In addition, it is important to combine antibiotic therapy with appropriate mechanical therapy and to promote rigorous oral hygiene to achieve optimal results in the treatment of periodontal disease. Also, close monitoring of patients and regular assessment of response to treatment are essential to adjust and tailor therapy.
In the future, research into periodontal disease and the use of antibiotics must continue, given the evolution of bacterial resistance and the need for new therapeutic strategies. The development of more effective antibiotics with a more specific spectrum of action and the use of innovative technologies for local antibiotic delivery may be promising directions in this respect.
In everyday life, antibiotics are prescribed for a range of conditions that interfere with the body’s normal activity.
Pathogens are found everywhere in the body and when the body’s defenses are breached, infection sets in. Bacteria multiply easily under favorable conditions and can build up defense mechanisms that are increasingly resistant to antibiotic therapy.
On the other hand, giving antibiotics that are not targeted at the bacteria responsible for triggering the infection, or giving them when they are not needed, is to be avoided.
Caution should be exercised when administering antibiotics because any abuse may lead to increased resistance of the bacteria in the future and subsequent treatments will prove ineffective.
Antibiotics are also used in dentistry. In endodontics, at the time of periapical infections, in surgery in extensive interventions to prevent infection of the intervention site but also in periodontology in particular, antibiotic therapy has good results, complementing dental treatment.
Antibiotics can be administered topically or generally. General, systemic administration is aimed at metabolism in the liver and passage to the site of infection via the bloodstream.
Local treatments, on the other hand, are less invasive and act on a limited area.
In periodontology, for example, antibiotics can be administered topically to the gum, at the junction with the tooth, in the space between these two elements.
The supragingival flora differs from the subgingival flora because the former is exposed to the environment and the air, whereas the latter lives in oxygen-poor conditions.
Microbiologically, there are two types of bacterial flora:
Microbial flora compatible with oral health – we cannot achieve zero bacterial contamination of the oral cavity. There are always bacteria living in the oral environment without expressing their pathogenic potential because the body’s defence mechanisms cope with and outnumber and outperform the bacteria. Saliva is the fluid responsible for maintaining oral health. It contains antibacterial proteins. Saliva’s effectiveness in antimicrobial defence would not be so remarkable if it were not for the role of oral hygiene. Tooth brushing and cleaning of interdental surfaces and rinsing with mouthwash help to mechanically remove bacteria. Without this hygiene protocol the saliva’s protective capacity would be exceeded and carious lesions and periodontal disease would set in prematurely.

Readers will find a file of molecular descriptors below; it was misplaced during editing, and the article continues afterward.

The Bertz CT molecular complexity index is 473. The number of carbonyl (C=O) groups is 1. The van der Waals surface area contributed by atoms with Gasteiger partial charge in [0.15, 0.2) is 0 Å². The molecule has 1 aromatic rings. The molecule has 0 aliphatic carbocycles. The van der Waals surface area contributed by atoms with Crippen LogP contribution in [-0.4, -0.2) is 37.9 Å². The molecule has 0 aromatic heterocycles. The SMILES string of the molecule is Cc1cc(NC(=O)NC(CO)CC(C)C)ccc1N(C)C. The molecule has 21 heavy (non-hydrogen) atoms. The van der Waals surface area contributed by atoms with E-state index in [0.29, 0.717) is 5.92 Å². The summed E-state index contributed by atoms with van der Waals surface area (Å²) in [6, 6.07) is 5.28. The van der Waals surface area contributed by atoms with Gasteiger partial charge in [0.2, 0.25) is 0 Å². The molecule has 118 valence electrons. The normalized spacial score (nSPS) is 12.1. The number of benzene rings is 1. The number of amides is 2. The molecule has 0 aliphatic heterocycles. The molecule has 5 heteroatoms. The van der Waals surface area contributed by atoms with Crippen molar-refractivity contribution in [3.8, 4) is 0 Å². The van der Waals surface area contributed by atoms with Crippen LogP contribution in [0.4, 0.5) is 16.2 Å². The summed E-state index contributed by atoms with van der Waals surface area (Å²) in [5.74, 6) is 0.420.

Microbial flora incompatible with oral health – there are bacteria that, present in high concentrations in the oral cavity, cause sometimes irreversible damage. If these bacteria reach the sulcus, which is between the gums and between the first few millimeters, hygiene is almost impossible and the bacteria grow uncorrected.
The mechanism of attack of the bacteria that cause periodontal disease is easy to understand because it often starts with poor hygiene.
In dental plaque and tartar formed over time, through lack of local hygiene, bacteria develop their pathogenic mechanisms.
The first visible signs are inflammation of the gums, which will heal through retraction.
If treatment is not instituted at this stage, the progression of the disease is irreversible, the gum will recede further and the underlying bone will resorb.
Antibiotics can be used successfully in the treatment of periodontal disease, but must be administered with caution and accompanied by a holistic therapeutic approach. The efficacy of antibiotics in controlling infection and reducing inflammation has been demonstrated in clinical trials, but associated risks and the need for appropriate antibiotic selection should be considered. Antibiotic therapy in periodontal disease should be personalized and tailored to the individual needs of the patient, and judicious use of these drugs can contribute to improving oral health and quality of life of patients affected by this condition.